The Tower of London first edition

Two years after their father died, Ainsworth, newly married, published his first novel, the romance Sir John Chiverton. It brought him to the attention of Walter Scott, who befriended Ainsworth but privately referred to him as an “imitator.” His next two books, the historical novels Rockwood and Jack Schepard, both featuring famous outlaws, were tremendous successes. Yet some criticized the romanticizing of criminals, a complaint Dickens was also hearing with Oliver Twist.

It was time to try something different.

When Ainsworth, along with his illustrator, George Cruikshank, researched the Tower of London, it was far from the smoothly operating tourism operation of today. It had been two centuries since the last monarch, Charles II, resided there. Dickens wrote: “Once a fortress, a royal residence, a court of justice and a prison, {the Tower} is now a government storehouse and armory.” An outbreak of disease caused by poor water supply (and blamed on the filthy moat) killed three men of the garrison.

As hard as it may be to believe today, this is what a visitor in 1851 wrote after visiting the Tower of London: “Every one must be struck with the incivility and want of accommodation. Upon entering the gates this afternoon I found some hundreds of persons, male and female, huddled together, striving to obtain tickets from a window under a portico where no two persons can pass abreast. After waiting just one hour we obtained our tickets and were ordered into what is called the ante or refreshment room. This room is about 12 feet by 18 feet, with a counter containing ginger pop, buns, &c., immediately behind which are two waterclosets. I will not attempt to describe the stench one had to contend with, but merely add that this room seems to be the resort of pickpockets, two ladies having been eased of their purses during the half hour I was present therein.”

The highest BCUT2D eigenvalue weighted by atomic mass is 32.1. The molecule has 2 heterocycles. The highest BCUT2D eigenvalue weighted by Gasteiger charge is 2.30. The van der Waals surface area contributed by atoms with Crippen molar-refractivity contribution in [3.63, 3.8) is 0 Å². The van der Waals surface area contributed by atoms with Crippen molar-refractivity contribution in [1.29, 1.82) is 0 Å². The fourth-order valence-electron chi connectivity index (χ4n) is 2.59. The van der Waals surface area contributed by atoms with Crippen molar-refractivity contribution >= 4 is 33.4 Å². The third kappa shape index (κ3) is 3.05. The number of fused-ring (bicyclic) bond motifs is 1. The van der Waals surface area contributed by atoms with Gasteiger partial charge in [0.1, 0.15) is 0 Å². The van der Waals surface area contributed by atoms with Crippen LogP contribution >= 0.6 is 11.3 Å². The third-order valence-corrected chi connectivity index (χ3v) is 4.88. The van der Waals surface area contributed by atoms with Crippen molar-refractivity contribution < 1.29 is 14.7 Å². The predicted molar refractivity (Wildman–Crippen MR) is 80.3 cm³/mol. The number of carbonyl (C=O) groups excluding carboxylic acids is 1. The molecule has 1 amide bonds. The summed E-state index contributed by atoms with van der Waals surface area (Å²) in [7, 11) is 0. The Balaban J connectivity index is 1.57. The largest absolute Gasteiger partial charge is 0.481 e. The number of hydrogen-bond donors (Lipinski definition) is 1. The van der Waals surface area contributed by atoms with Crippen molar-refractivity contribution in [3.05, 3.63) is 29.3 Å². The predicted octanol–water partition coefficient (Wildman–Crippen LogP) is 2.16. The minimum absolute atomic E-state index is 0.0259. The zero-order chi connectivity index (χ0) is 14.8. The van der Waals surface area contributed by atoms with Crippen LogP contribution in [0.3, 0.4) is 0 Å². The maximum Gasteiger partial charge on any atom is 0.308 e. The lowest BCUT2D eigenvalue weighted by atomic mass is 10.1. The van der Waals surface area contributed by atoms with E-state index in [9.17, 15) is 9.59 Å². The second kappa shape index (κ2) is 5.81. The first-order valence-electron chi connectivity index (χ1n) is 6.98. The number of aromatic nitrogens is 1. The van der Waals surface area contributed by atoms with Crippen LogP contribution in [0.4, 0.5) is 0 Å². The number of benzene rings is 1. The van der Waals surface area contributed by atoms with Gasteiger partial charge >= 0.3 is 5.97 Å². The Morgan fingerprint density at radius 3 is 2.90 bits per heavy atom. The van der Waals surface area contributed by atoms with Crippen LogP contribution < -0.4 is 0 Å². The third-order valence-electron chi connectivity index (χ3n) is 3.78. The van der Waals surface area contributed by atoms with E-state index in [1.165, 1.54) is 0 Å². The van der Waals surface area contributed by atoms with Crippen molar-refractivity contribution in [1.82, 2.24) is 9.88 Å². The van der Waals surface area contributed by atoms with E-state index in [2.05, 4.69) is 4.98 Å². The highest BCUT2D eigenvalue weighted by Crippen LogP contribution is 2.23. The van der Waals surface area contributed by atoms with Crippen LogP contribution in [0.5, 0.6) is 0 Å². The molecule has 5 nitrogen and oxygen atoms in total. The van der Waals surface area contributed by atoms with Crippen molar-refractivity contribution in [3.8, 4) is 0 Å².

Ainsworth opened the door to a much more illustrious period in the Tower’s history. It’s true that the novel’s prose is melodramatic (“heaving bosoms,” “piercing black eyes,” and “sinister smiles”) and the pages are crowded with Gothic characters (not one or two but three supporting characters who are giants–and a dwarf!).

A painting of Lady Jane Grey, possibly from the late 16th century and based on an earlier portrait

But Ainsworth’s diligent research brings to life the grounds, the kitchens, the passageways, the prison cells, and the beautiful chapels of the Tower.  And Cruikshank’s 40 engravings and 58 woodcuts play their important part.

The current official Historical Royal Palaces Tower of London “fact sheet” on torture emphasizes how little actual torture has taken place within its walls: “Myth-making reached its peak in the 19th century, spurred on by novelists who wished to evoke the Tower of London in its former days as an ancient fortress and stronghold e.g. Ainsworth’s The Tower of London.”